ANTHILL (Alternative Nest and Trading/Training Hub for Indigenous/Ingenious Little Livelihood seekers) is a social and cultural enterprise based in Cebu, Philippines. It supports cultural preservation and sustainable livelihood through community enterprise building among its partner artisan communities.
We chat with ANTHILL founder, Anya Lim, to learn more about this inspiring movement.
How are you? Tell us about what's been keeping you busy lately.
I'm honestly a bit overwhelmed these days as there are so many changes happening and so many changes that need to happen. What's keeping me busy is juggling the demands of day-to-day operations to ensure we're keeping things afloat – and balancing that with being able to prepare for our pivot to keep the continuity of the business.
Please share how you came up with the idea for ANTHILL. What was the lightbulb moment and how did you go about bringing it to life?
ANTHILL is an acronym for Alternative Nest and Trading/Training Hub for Indigenous/Ingenious Little Livelihood seekers.
I co-founded it with my mother, who has had such a huge influence on me in my appreciation of our indigenous and weaving culture. We established ANTHILL to address the gap in cultural continuity among weaving communities and the poverty of identity among the younger generation of Filipinos.
We want weave-wearing to be relevant again. For young people to wear and young people to weave. It was a very slow and organic process and the first step was really immersing ourselves on the ground and spending a lot of time on field with our partner artisan communities to nurture relationships and build trust.
What were the early months/years of Anthill like?
Bootstrapping 24/7. It is very much like how it is now where everyone is dealing with change every day and juggling multiple hats. I didn't have so much confidence then as an entrepreneur. We were still establishing our partners, our programs, our value chain, etc. The first few months and years were a lot of experimentation and developing a business model that works.
Currently, how many weavers and communities do you work with in the Philippines?
We directly work with 5 artisan partners that benefit from our Community Enterprise Development Program, 13 Textile Partners Communities around the country and 5-6 Production Partners.
How do you continue developing and growing relationships with the weavers?
We do this through open and participatory communication. Pre-Covid, this was easier to facilitate as we get to visit them every quarter and run our capacity building programs.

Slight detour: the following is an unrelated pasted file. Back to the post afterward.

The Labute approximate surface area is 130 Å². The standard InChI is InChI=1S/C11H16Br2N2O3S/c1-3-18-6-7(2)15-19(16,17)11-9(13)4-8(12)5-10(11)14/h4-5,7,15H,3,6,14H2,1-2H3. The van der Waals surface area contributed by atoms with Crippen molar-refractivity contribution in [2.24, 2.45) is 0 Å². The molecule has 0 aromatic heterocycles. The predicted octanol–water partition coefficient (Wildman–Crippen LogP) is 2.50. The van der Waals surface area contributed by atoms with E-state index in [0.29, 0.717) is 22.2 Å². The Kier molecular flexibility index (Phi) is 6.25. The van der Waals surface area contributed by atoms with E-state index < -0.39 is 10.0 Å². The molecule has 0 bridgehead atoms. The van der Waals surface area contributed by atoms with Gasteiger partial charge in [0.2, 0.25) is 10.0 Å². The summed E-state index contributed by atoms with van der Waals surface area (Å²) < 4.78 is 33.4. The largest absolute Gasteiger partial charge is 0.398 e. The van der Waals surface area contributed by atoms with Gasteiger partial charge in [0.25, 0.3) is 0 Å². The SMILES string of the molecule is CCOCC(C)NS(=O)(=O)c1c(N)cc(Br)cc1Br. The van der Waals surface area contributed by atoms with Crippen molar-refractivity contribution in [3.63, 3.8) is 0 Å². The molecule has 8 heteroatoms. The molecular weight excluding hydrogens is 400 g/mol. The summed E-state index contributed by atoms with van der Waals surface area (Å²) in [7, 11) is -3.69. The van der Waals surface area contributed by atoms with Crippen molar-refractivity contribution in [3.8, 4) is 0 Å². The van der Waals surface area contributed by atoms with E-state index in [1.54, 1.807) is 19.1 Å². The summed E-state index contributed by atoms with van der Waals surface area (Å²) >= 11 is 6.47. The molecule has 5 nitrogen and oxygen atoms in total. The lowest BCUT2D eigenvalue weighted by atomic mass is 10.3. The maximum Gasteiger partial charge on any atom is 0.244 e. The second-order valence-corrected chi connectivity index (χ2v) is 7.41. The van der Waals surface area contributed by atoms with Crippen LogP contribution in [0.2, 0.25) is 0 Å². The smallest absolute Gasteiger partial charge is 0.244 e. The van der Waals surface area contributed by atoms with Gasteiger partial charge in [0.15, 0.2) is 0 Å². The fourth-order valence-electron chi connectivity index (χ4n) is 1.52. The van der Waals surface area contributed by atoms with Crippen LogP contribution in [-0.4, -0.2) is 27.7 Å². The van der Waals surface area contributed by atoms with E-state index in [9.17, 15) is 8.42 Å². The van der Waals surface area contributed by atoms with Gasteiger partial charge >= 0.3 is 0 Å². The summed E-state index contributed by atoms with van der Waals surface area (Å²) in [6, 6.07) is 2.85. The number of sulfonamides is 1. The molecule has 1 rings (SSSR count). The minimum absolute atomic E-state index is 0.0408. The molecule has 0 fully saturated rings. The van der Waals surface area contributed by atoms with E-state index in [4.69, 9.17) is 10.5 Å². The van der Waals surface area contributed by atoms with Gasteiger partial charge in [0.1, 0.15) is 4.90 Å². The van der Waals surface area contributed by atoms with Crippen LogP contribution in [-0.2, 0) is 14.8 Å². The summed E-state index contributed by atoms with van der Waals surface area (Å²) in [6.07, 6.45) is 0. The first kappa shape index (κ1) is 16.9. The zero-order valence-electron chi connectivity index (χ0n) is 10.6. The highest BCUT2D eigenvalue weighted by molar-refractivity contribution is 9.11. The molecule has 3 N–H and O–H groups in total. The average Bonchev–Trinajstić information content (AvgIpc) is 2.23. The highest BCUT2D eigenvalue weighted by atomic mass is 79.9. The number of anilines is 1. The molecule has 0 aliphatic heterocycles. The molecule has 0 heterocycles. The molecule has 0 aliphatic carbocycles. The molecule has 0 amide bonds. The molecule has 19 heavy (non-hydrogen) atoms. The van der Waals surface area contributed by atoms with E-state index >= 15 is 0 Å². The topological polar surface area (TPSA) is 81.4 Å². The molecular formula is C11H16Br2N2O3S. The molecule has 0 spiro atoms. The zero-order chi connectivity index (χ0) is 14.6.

Now, we have to rely on technology to keep in touch with them. We always make sure we connect our artisans to our customers and use our platforms to put them in the spotlight as they really are the frontliners in the work we do.
How do you continue growing ANTHILL and the managing team?
With A LOT of patience and trust. I have a very young team and what really keeps me motivated is seeing them grow in their power and discover their full potential through their work in ANTHILL.
What inspires you?
What greatly inspires me is how we have a space that allows us to explore, learn, collaborate, create, innovate, and work together. What inspires me is action and impact which I experience and witness day to day.
What's on the horizon for ANTHILL?
We are creating big shifts in our business model, in the way we work, and very slowly transitioning to using technology to expand our markets. We want to streamline the activities in ANTHILL and only focus on what we are good at. Follow our trail for exciting things to come.
And finally, what ANTHILL weave or product holds the most sentimental value for you and why?
My favorite weave would be Binakol, handwoven in Abra. Apart from piña, it’s one of the first weaves I’ve worn. I’m also fascinated how the Binakol has different variations in terms of patterns (kusikos, pamaypay, etc.) but follow the same technique.
Binakol is a Filipino textile pattern indigenous to the Ilocanos and Itneg communities of the Ilocos and Cordillera region in the Philippines. It’s woven in two colors, forming geometric patterns that give an optical illusion of spiraling circles resembling that of whirlwinds (alipugpog), whirlpool (kurikos), and fans (pinalpal-id). This creates a dizzying effect that is said to drive away bad spirits.
Traditionally, the Binakol is a ceremonial cloth for protection and was also used as sail on boats to calm the wind and water seeking safety from the spirits.
all photos courtesy of ANTHILL